This is what I was writing in October 2002. Fifteen months have gone by, but nothing has changed.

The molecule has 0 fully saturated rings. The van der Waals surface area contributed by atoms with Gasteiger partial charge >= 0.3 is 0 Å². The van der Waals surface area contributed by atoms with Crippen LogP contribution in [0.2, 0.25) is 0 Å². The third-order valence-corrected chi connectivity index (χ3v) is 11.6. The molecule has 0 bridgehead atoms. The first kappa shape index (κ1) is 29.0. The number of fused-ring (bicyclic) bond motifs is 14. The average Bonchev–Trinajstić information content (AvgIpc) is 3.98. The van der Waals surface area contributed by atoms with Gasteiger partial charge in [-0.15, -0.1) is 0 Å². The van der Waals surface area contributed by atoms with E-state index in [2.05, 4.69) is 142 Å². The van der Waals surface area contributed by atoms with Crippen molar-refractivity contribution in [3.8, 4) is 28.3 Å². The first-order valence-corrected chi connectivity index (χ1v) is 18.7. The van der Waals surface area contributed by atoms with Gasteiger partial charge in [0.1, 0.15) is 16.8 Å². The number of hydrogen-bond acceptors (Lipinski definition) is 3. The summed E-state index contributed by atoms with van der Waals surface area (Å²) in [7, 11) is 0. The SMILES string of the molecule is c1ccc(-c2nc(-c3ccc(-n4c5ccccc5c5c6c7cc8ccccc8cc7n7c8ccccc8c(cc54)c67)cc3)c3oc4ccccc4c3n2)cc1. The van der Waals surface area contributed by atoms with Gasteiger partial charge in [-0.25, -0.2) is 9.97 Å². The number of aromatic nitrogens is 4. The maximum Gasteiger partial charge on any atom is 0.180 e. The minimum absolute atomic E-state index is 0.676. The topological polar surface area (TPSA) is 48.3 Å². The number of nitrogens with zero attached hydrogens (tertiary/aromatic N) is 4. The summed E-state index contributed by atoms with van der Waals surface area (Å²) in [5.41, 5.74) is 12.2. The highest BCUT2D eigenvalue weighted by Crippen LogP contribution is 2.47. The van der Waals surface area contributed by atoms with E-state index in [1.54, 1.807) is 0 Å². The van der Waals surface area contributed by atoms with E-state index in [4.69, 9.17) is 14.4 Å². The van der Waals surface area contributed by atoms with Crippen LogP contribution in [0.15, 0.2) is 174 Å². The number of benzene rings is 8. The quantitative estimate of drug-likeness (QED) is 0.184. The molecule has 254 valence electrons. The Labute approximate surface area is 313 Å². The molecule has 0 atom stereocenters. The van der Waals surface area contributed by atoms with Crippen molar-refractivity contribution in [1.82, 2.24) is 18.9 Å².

“…it’s critical that Chávez is replaced through an election. Aside from all the valid idealistic reasons for demanding democratic decision-making, the fact is that he does retain the support of a third of the population. Much more relevantly, he maintains the fervent support of about 20% of the electorate, the so-called chavistas duros (hard-core chavistas) who see him more as a mystical figure than a politician. If Chávez is pushed out of office unconstitutionally, by force, these people will never accept the outcome. At best, they’d be a constant thorn on the side of the next government, at worst they could start a civil war. It worries me that the most radicalized opposition figures out there don’t seem to realize how much of a problem this is, and continue to push for extra-constitutional means of getting rid of the guy. Making sure that 20% feels included – or at least doesn’t feel openly violated – by the transition to the post-chavista era will probably be the most important task of the next government. Let’s hope they don’t screw it up.”
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